4) I’ve been hit with a 25% penalty on my Lifetime ISA

The Lifetime ISA lets you save up to £4,000 each tax year for a first house and/or retirement and you’ll receive a Government bonus of 25% (maximum £1,000 a year). The money can be used for a first home or withdrawn at the age of 60 but for any other reason, savers will be hit with a 25% penalty which applies to the whole amount.

Coles explains: “While it may look like you are just giving up the Government bonus (25%) it’s more complicated than that, because it also takes a chunk of the money you have invested (£6.25 of every £100). If you put £4,000 into your LISA, you would receive the 25% Government top-up, which brings the sum of your LISA up to £5,000. If you then withdraw that £5,000 you will pay 25% on that, which comes to £1,250, so you are eating into your savings.”

A total of £33m was paid in early access charges in 2021/22, with £34m clawed back in 2020/21.

“Unfortunately, if you’ve withdrawn the money and paid the exit penalty there is no going back. Even if you pay that same money back into your ISA you can’t reclaim that exit fee”, Suter warns.

5) I’ve paid into a Help to Buy ISA and my other cash ISA

This type of ISA is now closed to new entrants but if you have one already, you can continue contributing to it until November 2029. It’s a type of cash ISA designed to help first-time buyers onto the property ladder. You can pay up to £200 a month in and can withdraw the money at any time, without penalty. The Government will top up anything you save with a 25% bonus. But you can’t usually pay into a Help to Buy ISA in the same year you pay into any other cash ISA as they’re both treated as cash ISAs, and as above, you can’t generally pay into two cash ISAs, unless the provider offers a ‘portfolio ISA’.

Portfolio ISAs allow you to split your ISA allowance between multiple ISA products with the same provider. This is great for savers with a H2B ISA who would otherwise be restricted to contributing a maximum of £2,400 a year, forfeiting the chance of depositing the maximum £20,000 in a cash ISA. However, there are very few providers who offer a portfolio ISA.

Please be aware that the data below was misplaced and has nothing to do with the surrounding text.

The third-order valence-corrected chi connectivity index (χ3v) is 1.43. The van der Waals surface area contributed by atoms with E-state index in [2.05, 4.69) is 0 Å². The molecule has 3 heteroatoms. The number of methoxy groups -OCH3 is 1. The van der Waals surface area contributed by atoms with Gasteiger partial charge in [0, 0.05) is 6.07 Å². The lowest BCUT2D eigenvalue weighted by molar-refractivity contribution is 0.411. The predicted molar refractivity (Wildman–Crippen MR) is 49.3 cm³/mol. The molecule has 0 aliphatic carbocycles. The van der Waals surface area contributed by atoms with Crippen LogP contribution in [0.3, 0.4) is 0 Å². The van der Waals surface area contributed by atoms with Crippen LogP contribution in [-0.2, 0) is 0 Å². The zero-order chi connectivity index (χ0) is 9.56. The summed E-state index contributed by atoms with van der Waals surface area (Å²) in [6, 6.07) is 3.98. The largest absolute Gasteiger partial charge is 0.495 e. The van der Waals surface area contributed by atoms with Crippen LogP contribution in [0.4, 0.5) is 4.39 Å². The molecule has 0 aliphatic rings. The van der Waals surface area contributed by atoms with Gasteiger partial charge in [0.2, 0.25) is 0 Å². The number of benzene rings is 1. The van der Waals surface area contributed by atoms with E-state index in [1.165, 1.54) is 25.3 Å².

Coles says: “A few providers have both in the same wrapper, but in most cases you can’t have a H2B ISA and a cash ISA in the same tax year. As with any other accidental breach of the rules, the same rules as above apply.”

6) I cashed in my ISA instead of making a transfer

If you want to switch ISAs, it’s really important to do the transfer according to the rules.

Suter explains that when you’re moving your money from one ISA to another, make sure to transfer it, rather than close the account and then pay the money into a new one.

“That’s because with many accounts you’ll end up eating into your annual ISA allowance unnecessarily. If you close the account and then pay money into your new ISA as a new contribution, they will lose their tax-free status and will count towards your £20,000 annual ISA allowance, whereas if you transfer the money, it won’t,” she says.

However, she adds this is only a problem for those with a large ISA which will either meet or exceed the annual ISA limit.

“If your ISA is worth £5,000 and you wanted to pay in another £1,000 this year then you wouldn’t reach your annual limit even if you didn’t transfer the money. However, if your ISA is worth £20,000 and you wanted to pay in another £5,000 this tax year, you’d breach your annual allowance,” she explains.

The first thing to check is whether the receiving ISA provider allows ISA transfers as not all do. The other point to check is if the old provider offered a ‘flexible’ ISA. If it did, then you can take money out and as long as you put it back in the same tax year, it won’t count towards your allowance.

Suter gives this example: “If your ISA is flexible and you have £15,000 in your ISA and you withdraw £5,000, you can pay in £10,000 before the tax-year-end – the £5,000 you withdrew and the extra £5,000 to take you up to the £20,000 limit. But if the account isn’t flexible or if you’ve already withdrawn all the money and closed the account, there isn’t a way to rectify the problem.”

Related: Everything you wanted to know about ISAs…but were afraid to ask